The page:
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Outclassed in England, but there are positive signs for Australia's ODI team

Ashton Agar of Australia bats during the 1st Royal London ODI match between England and Australia at The Kia Oval on June 13, 2018 in London, England. (Photo by Gareth Copley/Getty Images)
Expert
17th June, 2018
44
1570 Reads

Australia’s cobbled-together ODI line-up may already be 2-0 down in their five-match series in England but they have not been blown away in the manner I expected.

It always shaped as a near-impossible task for Australia to win this series away from home against the world’s number one ODI team while missing six members of their starting XI.

A near full-strength Australian team was beaten 4-1 at home by England just a few months ago which made a 5-0 result look likely in this return series.

A whitewash still appears highly possible given the gulf in talent between the teams but Australian fans can at least be heartened by the manner in which their side has continued to challenge England from positions of weakness. In both matches, Australia have climbed out of deep holes.

At The Oval last Wednesday their bowlers were tasked with defending a measly 214 against a powerful batting line-up which has little trouble chasing 350. In Cardiff on Saturday, Australia looked absolutely gone at 4-110 chasing 343.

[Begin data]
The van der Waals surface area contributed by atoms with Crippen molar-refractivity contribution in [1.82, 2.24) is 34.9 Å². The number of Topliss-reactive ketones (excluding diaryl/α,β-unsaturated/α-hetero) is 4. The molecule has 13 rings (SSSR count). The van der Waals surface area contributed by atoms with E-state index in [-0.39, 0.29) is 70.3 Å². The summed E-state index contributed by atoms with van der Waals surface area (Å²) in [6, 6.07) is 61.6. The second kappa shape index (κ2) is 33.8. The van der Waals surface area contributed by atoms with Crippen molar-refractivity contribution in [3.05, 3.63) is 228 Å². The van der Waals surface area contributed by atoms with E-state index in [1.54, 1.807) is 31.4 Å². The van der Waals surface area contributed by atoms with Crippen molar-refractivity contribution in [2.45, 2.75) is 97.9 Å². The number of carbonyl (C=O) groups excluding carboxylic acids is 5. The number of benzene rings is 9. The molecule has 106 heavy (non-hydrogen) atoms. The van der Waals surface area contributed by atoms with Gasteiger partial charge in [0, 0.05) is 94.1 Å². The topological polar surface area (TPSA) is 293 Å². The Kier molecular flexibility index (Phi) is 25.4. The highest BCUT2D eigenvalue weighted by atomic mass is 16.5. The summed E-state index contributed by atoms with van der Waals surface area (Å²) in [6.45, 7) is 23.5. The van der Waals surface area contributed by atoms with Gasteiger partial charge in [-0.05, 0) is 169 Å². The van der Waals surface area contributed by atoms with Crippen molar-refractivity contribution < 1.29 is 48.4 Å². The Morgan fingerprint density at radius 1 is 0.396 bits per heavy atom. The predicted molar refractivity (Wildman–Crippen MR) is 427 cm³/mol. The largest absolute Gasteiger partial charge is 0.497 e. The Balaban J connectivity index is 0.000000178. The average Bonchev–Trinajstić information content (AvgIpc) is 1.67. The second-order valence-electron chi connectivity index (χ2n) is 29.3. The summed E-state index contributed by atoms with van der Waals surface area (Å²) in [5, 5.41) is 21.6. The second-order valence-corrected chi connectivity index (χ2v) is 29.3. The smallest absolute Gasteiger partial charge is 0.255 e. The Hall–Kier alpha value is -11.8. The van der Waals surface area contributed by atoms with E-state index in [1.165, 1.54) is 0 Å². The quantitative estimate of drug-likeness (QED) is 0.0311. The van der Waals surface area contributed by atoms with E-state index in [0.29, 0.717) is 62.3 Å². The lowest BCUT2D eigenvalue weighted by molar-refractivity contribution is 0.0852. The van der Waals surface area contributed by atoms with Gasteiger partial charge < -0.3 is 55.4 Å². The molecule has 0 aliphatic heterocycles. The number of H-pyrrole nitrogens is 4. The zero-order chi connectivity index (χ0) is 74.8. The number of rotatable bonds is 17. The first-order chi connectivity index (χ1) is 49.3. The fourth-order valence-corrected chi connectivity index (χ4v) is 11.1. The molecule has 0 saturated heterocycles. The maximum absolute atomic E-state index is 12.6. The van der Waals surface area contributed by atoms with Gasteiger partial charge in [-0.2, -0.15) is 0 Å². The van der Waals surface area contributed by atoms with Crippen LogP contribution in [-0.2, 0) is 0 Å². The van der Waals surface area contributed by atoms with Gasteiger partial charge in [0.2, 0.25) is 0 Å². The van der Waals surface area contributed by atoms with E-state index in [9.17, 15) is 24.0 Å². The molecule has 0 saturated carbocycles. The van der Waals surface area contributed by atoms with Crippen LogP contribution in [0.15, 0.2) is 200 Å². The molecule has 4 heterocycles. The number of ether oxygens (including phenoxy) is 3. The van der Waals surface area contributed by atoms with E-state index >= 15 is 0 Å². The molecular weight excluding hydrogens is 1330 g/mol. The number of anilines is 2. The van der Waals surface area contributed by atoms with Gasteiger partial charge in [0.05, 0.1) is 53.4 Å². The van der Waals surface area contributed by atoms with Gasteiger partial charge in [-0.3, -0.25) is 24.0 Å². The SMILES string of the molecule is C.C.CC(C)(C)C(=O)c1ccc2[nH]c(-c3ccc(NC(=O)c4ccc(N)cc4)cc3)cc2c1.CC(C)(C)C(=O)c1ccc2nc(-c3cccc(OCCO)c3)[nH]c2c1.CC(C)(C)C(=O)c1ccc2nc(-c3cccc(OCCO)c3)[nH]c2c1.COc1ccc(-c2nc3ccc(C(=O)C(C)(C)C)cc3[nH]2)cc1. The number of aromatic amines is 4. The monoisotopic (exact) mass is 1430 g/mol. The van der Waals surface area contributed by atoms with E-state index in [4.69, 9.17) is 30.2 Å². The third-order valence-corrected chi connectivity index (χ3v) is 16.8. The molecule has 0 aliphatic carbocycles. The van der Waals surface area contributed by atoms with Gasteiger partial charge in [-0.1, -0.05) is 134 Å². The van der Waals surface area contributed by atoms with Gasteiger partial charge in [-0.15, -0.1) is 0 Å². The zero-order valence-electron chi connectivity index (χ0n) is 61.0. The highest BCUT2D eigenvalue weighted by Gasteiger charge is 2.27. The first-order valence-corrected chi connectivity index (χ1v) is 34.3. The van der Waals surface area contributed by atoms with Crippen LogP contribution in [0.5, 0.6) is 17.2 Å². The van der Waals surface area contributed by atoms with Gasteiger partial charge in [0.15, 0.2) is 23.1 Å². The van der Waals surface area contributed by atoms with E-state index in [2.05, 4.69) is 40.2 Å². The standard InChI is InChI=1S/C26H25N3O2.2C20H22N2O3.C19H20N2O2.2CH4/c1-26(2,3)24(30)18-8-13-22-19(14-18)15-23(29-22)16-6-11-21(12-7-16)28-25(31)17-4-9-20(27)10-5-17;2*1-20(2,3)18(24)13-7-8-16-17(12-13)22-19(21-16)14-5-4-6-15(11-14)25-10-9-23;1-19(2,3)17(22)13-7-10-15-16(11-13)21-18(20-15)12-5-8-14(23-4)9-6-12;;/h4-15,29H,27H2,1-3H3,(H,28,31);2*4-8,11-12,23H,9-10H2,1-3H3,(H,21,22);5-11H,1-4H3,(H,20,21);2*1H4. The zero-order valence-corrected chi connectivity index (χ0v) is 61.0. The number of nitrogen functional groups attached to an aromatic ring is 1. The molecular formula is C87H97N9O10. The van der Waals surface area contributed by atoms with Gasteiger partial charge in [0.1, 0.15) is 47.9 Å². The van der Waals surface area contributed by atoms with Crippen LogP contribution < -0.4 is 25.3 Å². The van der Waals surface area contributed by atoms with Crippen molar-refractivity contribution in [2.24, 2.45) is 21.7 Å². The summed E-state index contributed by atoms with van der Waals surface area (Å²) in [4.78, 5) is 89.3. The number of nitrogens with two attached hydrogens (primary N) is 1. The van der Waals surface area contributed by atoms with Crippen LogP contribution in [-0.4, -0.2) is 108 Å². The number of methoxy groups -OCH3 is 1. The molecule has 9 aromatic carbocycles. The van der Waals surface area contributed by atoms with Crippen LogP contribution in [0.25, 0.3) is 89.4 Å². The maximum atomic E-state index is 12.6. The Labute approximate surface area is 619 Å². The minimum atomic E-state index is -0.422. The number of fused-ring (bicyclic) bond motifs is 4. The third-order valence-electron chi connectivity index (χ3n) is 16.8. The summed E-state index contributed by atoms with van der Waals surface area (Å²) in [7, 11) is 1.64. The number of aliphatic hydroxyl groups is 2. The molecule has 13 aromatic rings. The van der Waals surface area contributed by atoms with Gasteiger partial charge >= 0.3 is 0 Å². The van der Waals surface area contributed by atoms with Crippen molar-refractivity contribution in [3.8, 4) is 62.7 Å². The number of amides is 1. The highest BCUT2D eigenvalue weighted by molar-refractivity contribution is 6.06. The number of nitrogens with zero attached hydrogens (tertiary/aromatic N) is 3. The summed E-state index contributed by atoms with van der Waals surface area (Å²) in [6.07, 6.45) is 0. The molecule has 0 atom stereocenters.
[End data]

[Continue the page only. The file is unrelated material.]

In either scenario, it would have been easy for Australia to subside to a humiliating defeat. Instead, they maintained their composure, grinded away and managed to make England sweat. This heavy labour enabled Australia to get into positions from where victory was a possibility.

In the first match, Australia were able to reduce England to 6-163, still needing 52 to win.

In the second, they were in an even stronger position at 6-293, needing 51 from 29 balls with Shaun Marsh (131no) and Tim Paine (13no) at the crease.

Shaun Marsh celebrates

(AFP/Ian Macnicol)

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The wickets of both those batsmen in the space of three balls killed off the chase. But it was quite remarkable that Australia had even been within reach of victory at that point after being 4-110, needing 233 from 29 overs.

At the Oval, it was inexperienced quicks Billy Stanlake (2-44), Michael Neser (2-46) and Andrew Tye (2-42) who kept the tourists in the match. On the weekend it was veteran batsman Marsh (131) and young bowling all-rounder Ashton Agar (46).

Agar’s main task in this Australian side is with the ball. But so far, the West Australian left-arm spinner has had no impact as a bowler, taking 0-28 from five overs in the first match followed by 0-52 from nine overs in the second ODI.

Agar is not a match-winning spinner, he doesn’t boast befuddling variety. Rather his role is to try to keep things tight and create pressure during the middle overs of the innings, and at Cardiff he did that quite well.

Agar went for just 37 runs from his final eight overs, at 4.6 runs per over, after giving up 15 from his first over when he was curiously asked to bowl just six overs into the innings with the field up and Jonny Bairstow and Jason Roy on fire.

Jonny Bairstow

(Photo by MB Media/Getty Images)